“If I put a free party on in Ellesmere Port, no one would come,” laughs Josh Leary aka Evian Christ as we drive through the picturesque country roads that break up the hard edges of the industrial Wirral town like wildflowers in rubble. It’s a drizzly afternoon, but Leary’s sparkly-eyed self-deprecation saves it from feeling dank. The 24-year-old might not be famous in his hometown, but his swift journey from kindergarten teacher to Kanye producer is the stuff tabloid dreams are made of.
Scratch the surface of his life, though, and half a dozen more intriguing juxtapositions present themselves. For starters, the fact that Leary’s making music at all is “accidental”, he says when we settle into a booth of a chain steakhouse in an entertainment complex in the town centre. He had dabbled with music on and off for a couple of years, using a Roland keyboard borrowed from his dad that he still uses today. In December 2011, when he had some time off from his final year of teacher training, Leary spent his holidays messing around with some Tyga samples, and uploaded a bunch of tracks to YouTube. By the first week of January 2012 you couldn’t move for blog posts about the mysterious Evian Christ. Picked up by Tri Angle Records in the blink of an eye – “the first person I spoke to that I could really talk to about rap music and my favourite track on an old Clipse mixtape was Robin (Carolan of Tri Angle)” – the tracks were hastily assembled into a free mixtape called Kings and Them. By the summer he was touring the US in support of Purity Ring, and six months later he found himself in a studio for the first time ever. Not just any old studio, but Kanye’s in Paris.
Hats off to Ye. Alongside Rick Rubin and Daft Punk, the rap mogul assembled a cast of cutting-edge yet largely “unproven” producers that included Hudson Mohawke, Arca and Gesaffelstein to work on his album Yeezus. It paid off: it was a No.1 album in over 30 countries, and a satisfying reminder that “you can still sell records and make really crazy music.” Although, when it came to it, Leary made “I’m In It” – his contribution to the record – on home turf. “In my head I can’t process that I produced a song on that record,” he says. “I don’t think it’s sunk in yet. I saw him live in New York recently and I was like, ‘This is so funny!’ He performed the song to 15,000 people – huge system, huge production – and the first thing I thought was, ‘I made this in my garage in Ellesmere Port.’”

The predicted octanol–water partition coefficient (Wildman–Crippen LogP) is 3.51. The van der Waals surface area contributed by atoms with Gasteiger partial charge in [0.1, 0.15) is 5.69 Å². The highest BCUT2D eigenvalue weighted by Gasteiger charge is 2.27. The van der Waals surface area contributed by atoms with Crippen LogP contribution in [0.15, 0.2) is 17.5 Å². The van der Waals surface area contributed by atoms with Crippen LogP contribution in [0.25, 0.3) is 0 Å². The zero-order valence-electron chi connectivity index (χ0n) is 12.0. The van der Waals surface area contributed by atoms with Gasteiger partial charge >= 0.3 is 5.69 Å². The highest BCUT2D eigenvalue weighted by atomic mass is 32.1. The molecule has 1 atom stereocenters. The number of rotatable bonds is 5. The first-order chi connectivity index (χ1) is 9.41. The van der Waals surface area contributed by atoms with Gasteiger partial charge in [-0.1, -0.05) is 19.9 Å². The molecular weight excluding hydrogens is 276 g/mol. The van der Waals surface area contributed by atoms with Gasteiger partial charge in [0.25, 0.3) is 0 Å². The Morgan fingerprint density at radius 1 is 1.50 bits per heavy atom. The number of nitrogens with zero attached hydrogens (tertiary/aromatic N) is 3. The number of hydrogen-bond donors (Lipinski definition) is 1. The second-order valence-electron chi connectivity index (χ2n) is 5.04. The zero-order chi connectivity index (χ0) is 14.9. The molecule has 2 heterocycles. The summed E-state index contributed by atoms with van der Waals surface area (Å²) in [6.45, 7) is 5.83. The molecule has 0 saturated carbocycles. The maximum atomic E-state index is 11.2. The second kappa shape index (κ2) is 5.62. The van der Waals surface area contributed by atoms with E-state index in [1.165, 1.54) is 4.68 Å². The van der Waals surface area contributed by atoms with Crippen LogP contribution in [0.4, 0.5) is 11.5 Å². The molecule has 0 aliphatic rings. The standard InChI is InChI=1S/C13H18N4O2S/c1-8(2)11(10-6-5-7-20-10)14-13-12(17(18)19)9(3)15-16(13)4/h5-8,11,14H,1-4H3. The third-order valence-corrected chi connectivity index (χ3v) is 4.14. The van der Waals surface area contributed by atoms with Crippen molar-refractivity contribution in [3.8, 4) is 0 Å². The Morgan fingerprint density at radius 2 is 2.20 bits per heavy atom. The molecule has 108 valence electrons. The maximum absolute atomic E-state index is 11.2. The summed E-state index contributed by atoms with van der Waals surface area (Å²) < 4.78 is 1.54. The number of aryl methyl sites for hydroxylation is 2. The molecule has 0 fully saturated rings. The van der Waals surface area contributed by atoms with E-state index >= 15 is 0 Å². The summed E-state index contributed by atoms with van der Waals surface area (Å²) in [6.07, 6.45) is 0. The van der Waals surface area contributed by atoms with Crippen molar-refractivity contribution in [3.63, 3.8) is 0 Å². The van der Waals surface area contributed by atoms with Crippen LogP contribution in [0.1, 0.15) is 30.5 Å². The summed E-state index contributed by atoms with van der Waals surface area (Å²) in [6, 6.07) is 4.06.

“If you can shake up the status quo, that’s how new progressive forms of music come out.
You can’t keep flogging the same thing forever. You need to shake things up to modernise”
It was especially impressive considering that he grew up with no ingrained knowledge of hip hop. Instead, “Scouse house” and trance soundtracked his early years – his stepdad was a local trance DJ. He acknowledges the leap. “In New York you grow up on hip hop, and in London, with my generation, grime was a community cultural thing. Whereas here it’s devoid of culture. I was experiencing all of these things completely second-hand.” His rap awakening began when he heard Wu-Tang’s “Gravel Pit” on the radio. “Ghostface’s verse was nuts. I remember thinking, ‘What is this? I need to find out more about this.’” He would watch MTV Base religiously, heading to HMV to buy a new hip hop album if he heard a song he liked. He would listen at home or on his Walkman: “It was just my own little world. No one else was into rap music here.” Over the years, with a bit of help from Myspace, he stumbled into a kind of music that was “a weird electronic take on the stuff I already listened to.” He credits Werkdiscs/Ninja Tune producer Lukid for providing invaluable early advice. “I’d make shitty music and send it to him and he’d be really positive about it. That was really cool. ”
While musically he spent his time scanning other horizons, the complex nature of Ellesmere Port has crept into his music in other ways. “It’s really serene and also really ugly at the same time,” Leary says of a favourite view from a hill that overlooks the industrial town. “It’s kind of perfect for what my music is. The ambient stuff and really ugly things around it.” Oil, paint and car manufacturers – the culprits for the ugliness – have long been the biggest employers in the area, but they’re all on their way out. His parent’s generation may have worked at Shell, but it’s chains like Pizza Hut and Costa that are providing jobs for his old schoolmates. “This town is just grey buildings. But I’m fine with it, because it was never anything before that. This was never a beautiful town. Without this” – he motions to the entertainment complex around us – “it’s just flat broke. It looks ugly, but who cares? If this suddenly disappeared almost everyone I know would be unemployed.”
In a roundabout sort of way, Leary’s new EP, Waterfall, could be his ode to Ellesmere Port. Rusty razorblade synths rain down on blunt, sluggish drums as industrial textures are chopped and structured as club-ready beats. Then, like a break in the heavy clouds that hang over the northern town, there are moments of sky-blue serenity: a classical piano refrain or an ambient melody. It’s both tougher and more tender than his previous work: punishment and salvation caught up in a dance.
Part of the reason he’s evolved towards more abrasive territory is his growing experience of live electronic music from an audience perspective. “The big one for me was going to see Pete Swanson at Birthdays (in Dalston). I’d just come off tour with Purity Ring where I had been playing the older, more ambient stuff. I was like, ‘This is cool but does it make sense?’ Electronic music live is a really weird one. If you can’t dance to it then it occupies this really weird space where you have to have crazy visuals or something. People don’t really know what to do and don’t know what to look at. Going to that Pete Swanson show, it was like a rave. It was more fun. I just wanted a bit of that.”